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Serving: NE

Chimney Rock among most recognized landmarks

Down the Road: Hundreds of 19th century journal entries mention the site in Nebraska.

There are other chimney rocks around the country, but Chimney Rock National Historic Site near Bayard, Neb. in Morrill County memorializes perhaps the most noted among all of the natural landmarks along the overland westward trails.

It was mentioned in literally hundreds of journal entries by overland emigrants moving west along the Great Platte River Road in the early- to mid-1800s. Although it had earlier been known by other names, Chimney Rock was by far the most common name given to the towering monument, rising 480 feet above the North Platte River Valley, with a spire reaching 325 feet above the conical base.

Comprised of Brule clay, with interlayers of volcanic ash and Arickaree sandstone, Chimney Rock could be seen up to 30 miles away. It was for those overland travelers, and still is today, a fascinating sight to behold and an anchor landmark in what could be known as Nebraska’s “monument valley.”

Chimney Rock today

The 80 acres of land where Chimney Rock is located was gifted to the Nebraska State Historical Society by the Roszel F. Durnal family. The only modern developments surrounding the landmark today include the Chimney Rock Cemetery, about a quarter-mile to the southeast, and a modern visitor center, located one and a half miles south of Highway 92 on Chimney Rock Road.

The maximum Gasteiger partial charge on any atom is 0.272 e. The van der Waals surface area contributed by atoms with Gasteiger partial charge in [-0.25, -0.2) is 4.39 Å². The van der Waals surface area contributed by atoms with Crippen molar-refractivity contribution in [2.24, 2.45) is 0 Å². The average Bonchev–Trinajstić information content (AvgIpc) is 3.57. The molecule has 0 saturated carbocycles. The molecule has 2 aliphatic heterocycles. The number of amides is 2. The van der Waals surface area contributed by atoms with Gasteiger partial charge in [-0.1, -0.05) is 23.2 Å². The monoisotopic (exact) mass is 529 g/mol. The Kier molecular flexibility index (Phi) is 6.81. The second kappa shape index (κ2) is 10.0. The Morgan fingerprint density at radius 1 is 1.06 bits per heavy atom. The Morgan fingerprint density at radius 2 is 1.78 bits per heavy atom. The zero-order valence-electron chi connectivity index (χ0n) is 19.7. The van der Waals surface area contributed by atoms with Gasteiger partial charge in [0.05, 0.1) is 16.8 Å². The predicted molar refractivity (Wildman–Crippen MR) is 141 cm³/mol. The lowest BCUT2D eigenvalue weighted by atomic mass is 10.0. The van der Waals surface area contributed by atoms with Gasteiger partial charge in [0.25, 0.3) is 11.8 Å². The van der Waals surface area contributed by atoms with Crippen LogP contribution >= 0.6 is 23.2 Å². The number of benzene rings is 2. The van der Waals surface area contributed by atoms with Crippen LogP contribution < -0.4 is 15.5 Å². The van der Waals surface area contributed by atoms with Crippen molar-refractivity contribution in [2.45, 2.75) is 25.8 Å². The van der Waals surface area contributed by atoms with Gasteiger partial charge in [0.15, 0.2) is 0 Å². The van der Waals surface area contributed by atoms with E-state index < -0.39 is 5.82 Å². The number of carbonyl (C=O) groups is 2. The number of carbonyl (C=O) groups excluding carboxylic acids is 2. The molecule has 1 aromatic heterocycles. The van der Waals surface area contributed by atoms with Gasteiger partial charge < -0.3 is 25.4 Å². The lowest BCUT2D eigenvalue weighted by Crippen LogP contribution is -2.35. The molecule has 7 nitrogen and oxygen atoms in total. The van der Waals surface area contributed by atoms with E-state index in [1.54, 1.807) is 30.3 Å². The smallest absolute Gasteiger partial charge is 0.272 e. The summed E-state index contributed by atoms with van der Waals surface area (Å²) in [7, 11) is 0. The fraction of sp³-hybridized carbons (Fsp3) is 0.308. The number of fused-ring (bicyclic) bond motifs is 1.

This Ethel and Christopher J. Abbott Visitor Center offers history on those ample historic journal entries about Chimney Rock, and also a deep dive into the history of the overland trails and those who traveled them. Designated a National Historic Site in 1956, Chimney Rock was memorialized again in 2006 as a centerpiece of the Nebraska State Quarter artwork.

Local efforts led to the spectacular lighting of the monument at night in the early 1980s, with a new LED lighting system installed as recently as 2017. Rattlesnakes were once well-known inhabitants all around the landmark, and visitors to the area today still need to be on the lookout for what some locals might call “prairie trout.”

From 1930 until World War II began in1941, Chimney Rock was the location of a local pageant each summer, with nearly everyone around Bayard getting into the act. Nightly crowds of up 6,300 visitors sat on blankets out on the prairie and enjoyed the performances.

Today, Chimney Rock remains one of the most visited sites in Nebraska, and it still conjures up the imaginations of visitors, just as it did for those tens of thousands of westward emigrants so long ago.

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